Many of the hard-working and bright children I have met at under-performing schools and schools in deprived areas are working incredibly hard to achieve good marks in their GCSEs and A-levels. Teaching staff and head teachers dedicated to teaching their pupils still struggle against the cultures of poor outside experiences. If we wish to create equality, this is an area that needs real will and direction. Children need to have confidence to participate in activities that develop different skills.

I turn briefly to the young people in, or on the edge of, care who are not getting the help they need. Part of this is due to high social worker vacancy rates and part due to excessive bureaucracy. According to figures from the Minister’s own department, 34,000 new children were put on the child protection plan in 2008. Sadly, we tragically saw, with the case of baby Peter, how important it is that children do not get lost in a system mired in bureaucracy and poor training. The lessons of baby P must teach us that the Government must take an axe to social work red tape so that professionals can spend the bulk of their time with children in need, not tied to their desktops. Can the Minister say what the Government are doing to reduce bureaucracy and red tape in social care so that frontline staff are able to do face-to-face work? I put to the Government our suggestion that there should be in place a chief social worker. Will the Minister say whether there are discussions

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to review requirements needed by social workers to leave their desks and move forward into face to face with multi-agency working?

The 2009 Institute for Fiscal Studies report informs us that the Government would have to spend an additional £4.2 billion to meet the 2010 targets for child poverty reduction. Currently, the Government are on course to miss the target by 600,000 children. Sadly, we in Great Britain have the highest rates in Western Europe of binge drinking, teenage pregnancy, drug abuse and sexually transmitted diseases among our young people. While we have increased in material wealth, we have increasingly become poorer in time and human contact. Children may have the latest hand-held gadget, plasma screen or designer wear, but the loss of family structures, extended families, neighbourhood activities and safe and secure streets constantly threaten the happiness and well-being of our children.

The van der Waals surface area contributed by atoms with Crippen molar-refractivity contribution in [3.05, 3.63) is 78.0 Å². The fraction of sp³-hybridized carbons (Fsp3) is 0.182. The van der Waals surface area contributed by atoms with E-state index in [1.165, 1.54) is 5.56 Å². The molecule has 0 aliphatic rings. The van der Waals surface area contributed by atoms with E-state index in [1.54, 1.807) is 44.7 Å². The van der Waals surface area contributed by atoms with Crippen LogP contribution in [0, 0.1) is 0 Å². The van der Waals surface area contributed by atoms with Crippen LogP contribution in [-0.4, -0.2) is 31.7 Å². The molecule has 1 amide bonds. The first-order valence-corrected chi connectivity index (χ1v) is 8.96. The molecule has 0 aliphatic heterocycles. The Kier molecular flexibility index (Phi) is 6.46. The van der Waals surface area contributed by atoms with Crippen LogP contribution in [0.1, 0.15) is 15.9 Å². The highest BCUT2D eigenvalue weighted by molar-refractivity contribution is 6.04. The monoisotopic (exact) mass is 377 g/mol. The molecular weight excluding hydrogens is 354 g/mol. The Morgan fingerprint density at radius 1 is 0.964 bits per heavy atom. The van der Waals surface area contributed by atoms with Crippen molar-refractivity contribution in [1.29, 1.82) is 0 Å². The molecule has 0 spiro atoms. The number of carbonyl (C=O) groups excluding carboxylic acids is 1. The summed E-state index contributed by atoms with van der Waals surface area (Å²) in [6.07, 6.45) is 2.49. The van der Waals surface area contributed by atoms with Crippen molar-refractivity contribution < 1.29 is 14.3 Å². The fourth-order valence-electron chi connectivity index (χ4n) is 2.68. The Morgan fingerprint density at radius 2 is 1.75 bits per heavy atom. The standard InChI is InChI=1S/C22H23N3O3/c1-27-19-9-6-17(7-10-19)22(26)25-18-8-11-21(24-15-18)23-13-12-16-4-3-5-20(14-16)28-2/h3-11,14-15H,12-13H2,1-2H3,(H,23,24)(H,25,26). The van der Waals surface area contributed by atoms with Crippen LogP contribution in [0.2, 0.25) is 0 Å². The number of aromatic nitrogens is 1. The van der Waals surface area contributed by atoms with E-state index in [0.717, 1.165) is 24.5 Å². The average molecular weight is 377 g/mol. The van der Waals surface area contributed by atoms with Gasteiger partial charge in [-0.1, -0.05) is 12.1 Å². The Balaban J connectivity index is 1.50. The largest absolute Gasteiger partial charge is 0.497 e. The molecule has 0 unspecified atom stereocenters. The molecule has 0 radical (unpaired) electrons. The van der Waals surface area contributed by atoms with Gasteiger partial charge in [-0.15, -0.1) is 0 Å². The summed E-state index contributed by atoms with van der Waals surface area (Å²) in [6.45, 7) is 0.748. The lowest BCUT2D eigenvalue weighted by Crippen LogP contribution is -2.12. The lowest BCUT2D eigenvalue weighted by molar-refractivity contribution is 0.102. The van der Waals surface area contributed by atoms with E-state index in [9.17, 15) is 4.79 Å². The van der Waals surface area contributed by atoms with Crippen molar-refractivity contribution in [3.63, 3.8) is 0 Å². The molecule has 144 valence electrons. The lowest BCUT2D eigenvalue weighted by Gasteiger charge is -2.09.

This debate raises many questions. I will listen very carefully to the Minister’s response.

2.13 pm

The Parliamentary Under-Secretary of State, Department for Children, Schools and Families (Baroness Morgan of Drefelin): My Lords, I join all noble Lords in congratulating my noble friend Lady Massey on initiating this debate. She has encouraged us to think about our experience of domestic science. Sitting here, listening to the debate, I recall that, when I started at my comprehensive school in 1972, the girls were allowed to do domestic science but the boys were not. I was so outraged that I was not allowed to do woodwork or metalwork that I organised a little campaign. Shortly afterwards, we were all allowed, boys and girls, to do domestic science or woodwork. I loved my woodwork, as well as my domestic science.